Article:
8+ TB SSD recommendations

Is the Micron 9400 Pro/Max a big upgrade from the 9300 Pro/Max on the 8-16 Tb SSDs?

whether it’s worth it depends on price you can get xD it’s pci-e gen 3 (at best 4 GB/s) vs pci-e gen 4 (at bet 8 GB/s in perfect world). For sequential i/o it would make quite a difference but since you’re working on rather small files it’ll probably have smaller impact than one could expect. If price difference isn’t very big then it may be worth to go for 9400 but if it’s like 2x more expensive I wouldn’t bother. And for sure I wouldn’t bother upgrading if you already have 9300. But that’s just my opinion, based on my attitude towards workstation budget.

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I appreciate your responses. You mentioned using software to copy files in parallel. Can you point me where I can go to learn this? I watched several videos that explained what is happening, but nothing I could find would show me how to do it, or the software to accomplish it.

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I’m not really a windows person so I’m afraid I won’t be able to help much in this area however @MazeFrame mentioned robocopy and quick search suggests that it indeed may come handy. For Linux I found something about rclone which seems to be some variation of rsync that supports multithread file copying but I yet have to verify whether it works as expected.

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With the regular Windows Explorer (the normal windows with your files shown), it copies one file at a time.
That is fine for a hand full of larger files, but gets very slow for hundreds or thousands of small files.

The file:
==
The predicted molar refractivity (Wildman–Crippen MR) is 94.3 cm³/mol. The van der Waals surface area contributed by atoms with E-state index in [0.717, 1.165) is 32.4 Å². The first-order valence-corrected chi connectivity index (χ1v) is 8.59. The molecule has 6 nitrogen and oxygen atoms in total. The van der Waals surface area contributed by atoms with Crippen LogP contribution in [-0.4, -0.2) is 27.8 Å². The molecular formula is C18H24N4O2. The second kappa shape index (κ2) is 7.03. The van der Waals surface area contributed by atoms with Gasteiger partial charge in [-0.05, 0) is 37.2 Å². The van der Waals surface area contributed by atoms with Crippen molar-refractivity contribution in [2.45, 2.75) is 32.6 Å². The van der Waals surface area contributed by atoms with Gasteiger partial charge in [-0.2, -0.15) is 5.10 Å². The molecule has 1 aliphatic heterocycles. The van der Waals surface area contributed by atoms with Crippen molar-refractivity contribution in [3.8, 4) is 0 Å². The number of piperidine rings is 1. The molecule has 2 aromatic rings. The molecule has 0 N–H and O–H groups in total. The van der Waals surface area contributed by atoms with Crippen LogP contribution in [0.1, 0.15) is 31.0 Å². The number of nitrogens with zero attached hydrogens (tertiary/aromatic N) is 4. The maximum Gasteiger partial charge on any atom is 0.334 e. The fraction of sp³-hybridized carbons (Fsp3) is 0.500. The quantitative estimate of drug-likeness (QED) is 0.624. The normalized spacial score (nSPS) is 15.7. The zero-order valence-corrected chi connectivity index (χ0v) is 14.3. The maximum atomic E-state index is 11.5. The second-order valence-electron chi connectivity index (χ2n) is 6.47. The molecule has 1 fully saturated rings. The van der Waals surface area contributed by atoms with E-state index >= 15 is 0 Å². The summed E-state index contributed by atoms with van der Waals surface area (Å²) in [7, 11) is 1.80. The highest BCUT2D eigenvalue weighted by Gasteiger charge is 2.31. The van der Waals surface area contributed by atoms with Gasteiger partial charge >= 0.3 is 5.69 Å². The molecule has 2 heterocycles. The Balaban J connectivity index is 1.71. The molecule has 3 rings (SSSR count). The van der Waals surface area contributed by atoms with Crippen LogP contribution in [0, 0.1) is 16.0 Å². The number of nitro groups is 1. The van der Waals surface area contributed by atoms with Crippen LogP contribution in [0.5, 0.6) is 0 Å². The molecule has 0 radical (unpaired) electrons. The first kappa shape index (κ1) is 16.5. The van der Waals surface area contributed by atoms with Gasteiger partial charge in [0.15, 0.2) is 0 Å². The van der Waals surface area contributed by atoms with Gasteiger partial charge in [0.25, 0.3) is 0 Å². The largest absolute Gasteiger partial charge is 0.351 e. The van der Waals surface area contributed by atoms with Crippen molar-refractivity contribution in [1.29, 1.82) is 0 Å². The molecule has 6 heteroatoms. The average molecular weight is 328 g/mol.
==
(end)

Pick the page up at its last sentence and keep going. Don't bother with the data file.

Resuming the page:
One inbuilt tool in Microsoft Windows and Server is robocopy. documentation here
With Robocopy, you can specify a lot of things.
For example, if you want a 1:1 clone of your production-data replacing the oldest backup in rotation but do not care for empty folders, you would run this command in Powershell:

robocopy D:\Production X:\ExternalBackup /s /b /mir /log: X:\copy1.txt

Command breakdown:

  • D:\Production - Source Directory, files are copied from here
  • X:\ExternalBackup - Target Directory, files are copied to this directory
  • /s - includes non-empty sub-directories
  • /b - Backup-mode, resets file permissions so the admin does not get denied access to the copies made
  • /mir - mirrors the source onto the target, removing files no longer present (Don’t do this for backups!)
  • /log:… - logs the process to a file for manual checking, debugging or log-keeping

This is still slow, almost equivalent to drag&drop copying using Explorer. If the thing crashes or looses connection in the middle of a large file, it has to redo all that work. And the log only shows files it copied, not all the files it touched.


robocopy D:\Production X:\ExternalBackup /e /b /z /MT:16 /log: X:\copy2.txt /v

Command breakdown:

  • D:\Production - Source Directory, files are copied from here
  • X:\ExternalBackup - Target Directory, files are copied to this directory
  • /e - includes empty sub-directories
  • /b - Backup-mode, resets file permissions so the admin does not get denied access to the copies made
  • /z - Copying can be restarted mid-file (useful when handling large files over mediocre networks)
  • /MT:16 - 16-way multithreading
  • /log:… - logs the process to a file for manual checking, debugging or log-keeping
  • /v - verbose logging

Notice:

  1. The existing files on the target are no longer removed, instead, as any good backup does, we keep them just in case
  2. /MT will make things faster until the machines on both ends, or the network in between can no longer keep up.
  3. All log files are worthless when nobody reads them
  4. This is not “backup backup”, this is a “copy”. Proper backups have versioning, contain everything and audit themselves through checksums and other safety mechanisms. I recommend reading through this: http://taobackup.com

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Mind Blown! There goes my weekend, I will let you know how far I get! Thanks again